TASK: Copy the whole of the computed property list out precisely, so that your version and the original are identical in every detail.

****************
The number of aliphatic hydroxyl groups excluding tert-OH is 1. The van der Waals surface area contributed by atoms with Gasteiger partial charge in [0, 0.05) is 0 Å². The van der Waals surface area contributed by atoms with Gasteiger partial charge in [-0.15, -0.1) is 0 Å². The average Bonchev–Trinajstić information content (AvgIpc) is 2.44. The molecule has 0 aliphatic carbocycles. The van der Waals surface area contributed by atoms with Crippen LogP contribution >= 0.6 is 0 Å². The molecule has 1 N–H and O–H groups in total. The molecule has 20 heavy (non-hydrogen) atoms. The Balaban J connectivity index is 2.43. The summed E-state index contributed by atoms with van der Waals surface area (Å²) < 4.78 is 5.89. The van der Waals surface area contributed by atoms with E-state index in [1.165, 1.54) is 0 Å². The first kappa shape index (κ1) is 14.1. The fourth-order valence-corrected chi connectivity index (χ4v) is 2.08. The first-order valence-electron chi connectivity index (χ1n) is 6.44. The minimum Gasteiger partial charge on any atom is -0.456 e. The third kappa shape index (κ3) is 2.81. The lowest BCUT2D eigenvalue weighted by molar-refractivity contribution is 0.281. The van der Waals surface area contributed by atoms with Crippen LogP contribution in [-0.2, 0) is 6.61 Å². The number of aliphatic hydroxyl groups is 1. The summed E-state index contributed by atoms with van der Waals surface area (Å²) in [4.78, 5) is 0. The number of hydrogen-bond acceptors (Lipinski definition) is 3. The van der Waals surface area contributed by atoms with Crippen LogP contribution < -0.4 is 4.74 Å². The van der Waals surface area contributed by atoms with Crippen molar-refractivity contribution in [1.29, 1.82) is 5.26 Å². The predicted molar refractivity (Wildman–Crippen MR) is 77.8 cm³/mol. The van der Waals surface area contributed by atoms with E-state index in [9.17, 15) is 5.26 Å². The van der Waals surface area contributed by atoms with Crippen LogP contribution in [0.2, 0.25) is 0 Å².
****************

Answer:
The number of aliphatic hydroxyl groups excluding tert-OH is 1. The van der Waals surface area contributed by atoms with Gasteiger partial charge in [0, 0.05) is 0 Å². The van der Waals surface area contributed by atoms with Gasteiger partial charge in [-0.15, -0.1) is 0 Å². The average Bonchev–Trinajstić information content (AvgIpc) is 2.44. The molecule has 0 aliphatic carbocycles. The van der Waals surface area contributed by atoms with Crippen LogP contribution >= 0.6 is 0 Å². The molecule has 1 N–H and O–H groups in total. The molecule has 20 heavy (non-hydrogen) atoms. The Balaban J connectivity index is 2.43. The summed E-state index contributed by atoms with van der Waals surface area (Å²) < 4.78 is 5.89. The van der Waals surface area contributed by atoms with E-state index in [1.165, 1.54) is 0 Å². The first kappa shape index (κ1) is 14.1. The fourth-order valence-corrected chi connectivity index (χ4v) is 2.08. The first-order valence-electron chi connectivity index (χ1n) is 6.44. The minimum Gasteiger partial charge on any atom is -0.456 e. The third kappa shape index (κ3) is 2.81. The lowest BCUT2D eigenvalue weighted by molar-refractivity contribution is 0.281. The van der Waals surface area contributed by atoms with Crippen LogP contribution in [-0.2, 0) is 6.61 Å². The number of aliphatic hydroxyl groups is 1. The summed E-state index contributed by atoms with van der Waals surface area (Å²) in [4.78, 5) is 0. The number of hydrogen-bond acceptors (Lipinski definition) is 3. The van der Waals surface area contributed by atoms with Crippen LogP contribution < -0.4 is 4.74 Å². The van der Waals surface area contributed by atoms with Crippen molar-refractivity contribution in [1.29, 1.82) is 5.26 Å². The predicted molar refractivity (Wildman–Crippen MR) is 77.8 cm³/mol. The van der Waals surface area contributed by atoms with E-state index in [9.17, 15) is 5.26 Å². The van der Waals surface area contributed by atoms with Crippen LogP contribution in [0.2, 0.25) is 0 Å².